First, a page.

About the Author:

0-2Amy Spalding grew up in St. Louis, but now lives in the better weather of Los Angeles. She has a B.A. in Advertising & Marketing Communications from Webster University, and an M.A. in Media Studies from The New School. Amy studied longform improv at the Upright Citizens Brigade Theatre.

By day, she manages the digital media team for an indie film advertising agency. By later day and night, Amy writes, performs, and pets as many cats as she can.

When You Need Wings

Written & Illustrated by: Lita Judge

For ages: 4-8 years

Language: English

Topics Covered: Social-Emotional Learning, Fear, New Places, Anxiety, Growing Up, Mindfulness, Coping Strategies. 

Summary: 

In this uncertain time, we know fear is at an all-time high for a lot of folks.  We’ve been making an effort to share books that focus on social-emotional learning and development, and coping strategies for big feelings.  When You Need Wings is all about a young girl starting a new school, and coping with her fear of being in a new environment.  Scared on the playground after her dad leaves, our main character takes some deep breaths and remembers that she has wings and can fly away using her imagination to find solace.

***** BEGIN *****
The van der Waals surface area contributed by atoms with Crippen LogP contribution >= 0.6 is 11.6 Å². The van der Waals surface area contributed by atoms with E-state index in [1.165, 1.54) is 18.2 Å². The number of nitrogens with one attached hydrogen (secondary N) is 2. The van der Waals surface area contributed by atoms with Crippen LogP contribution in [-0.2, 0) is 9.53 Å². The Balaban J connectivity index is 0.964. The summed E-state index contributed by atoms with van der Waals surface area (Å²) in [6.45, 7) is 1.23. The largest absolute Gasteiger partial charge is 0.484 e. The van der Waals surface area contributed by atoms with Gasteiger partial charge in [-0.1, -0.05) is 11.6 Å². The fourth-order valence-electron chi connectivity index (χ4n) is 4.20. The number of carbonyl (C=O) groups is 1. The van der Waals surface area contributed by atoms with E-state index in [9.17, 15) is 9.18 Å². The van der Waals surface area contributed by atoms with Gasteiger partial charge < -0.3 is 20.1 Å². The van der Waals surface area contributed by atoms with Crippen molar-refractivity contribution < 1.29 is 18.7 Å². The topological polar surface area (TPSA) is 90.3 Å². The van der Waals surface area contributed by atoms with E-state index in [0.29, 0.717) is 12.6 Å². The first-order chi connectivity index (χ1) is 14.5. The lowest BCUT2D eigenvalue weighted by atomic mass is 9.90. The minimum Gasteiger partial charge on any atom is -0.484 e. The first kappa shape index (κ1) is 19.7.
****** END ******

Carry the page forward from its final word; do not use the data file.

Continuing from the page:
Being able to take a moment to ground yourself when in a moment of fear, anxiety, or uncertainty is a very powerful way to remain calm.  While starting a new school is the catalyst for this young girl to practice mindfulness strategies (and none of us are starting new schools anytime soon) this can be so helpful when getting overwhelmed about responsibilities at home, homeschooling, or the state of the world.  We’re also in love with the illustrations!